In our age of social media and selfies, it may be difficult to grasp the importance of painted portraits and studio photographs in nineteenth-century Iran. During this time, known as the Qajar era, rulers such as Fath-Ali Shah (reigned 1797–1834), a contemporary of Napoleon, and Nasir al-Din Shah (reigned 1848–96), a contemporary of Queen Victoria, used portraiture to convey monarchical power and dynastic grandeur. Through a selection of about thirty works from the Freer and Sackler collections, which include recent major gifts and acquisitions, this exhibition explores how Persian artists transformed modes of representing royalty and nobility. Paintings on canvas, lacquerwares, and photographs also highlight Iran’s complex artistic and cultural interactions with the West as European conventions and new technologies were being introduced.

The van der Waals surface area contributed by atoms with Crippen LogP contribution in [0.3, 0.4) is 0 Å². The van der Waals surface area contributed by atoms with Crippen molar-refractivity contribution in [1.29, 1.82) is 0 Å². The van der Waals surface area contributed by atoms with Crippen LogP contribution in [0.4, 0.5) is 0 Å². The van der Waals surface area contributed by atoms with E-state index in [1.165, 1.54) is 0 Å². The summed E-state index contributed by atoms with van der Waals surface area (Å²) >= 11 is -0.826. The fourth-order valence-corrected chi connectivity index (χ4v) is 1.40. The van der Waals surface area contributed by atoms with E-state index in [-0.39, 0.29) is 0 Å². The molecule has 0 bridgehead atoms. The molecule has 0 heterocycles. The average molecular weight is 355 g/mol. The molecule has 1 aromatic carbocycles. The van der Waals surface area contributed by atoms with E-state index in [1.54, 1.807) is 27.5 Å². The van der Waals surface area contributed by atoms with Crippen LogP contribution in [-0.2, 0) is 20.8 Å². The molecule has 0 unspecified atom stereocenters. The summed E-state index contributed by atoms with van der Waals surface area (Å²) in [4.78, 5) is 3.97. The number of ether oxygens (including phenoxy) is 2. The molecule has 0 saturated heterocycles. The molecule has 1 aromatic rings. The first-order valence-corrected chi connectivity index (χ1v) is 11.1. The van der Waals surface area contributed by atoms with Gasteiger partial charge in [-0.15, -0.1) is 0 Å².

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This exhibition is made possible with generous support from Patricia and Alex Farman-Farmaian.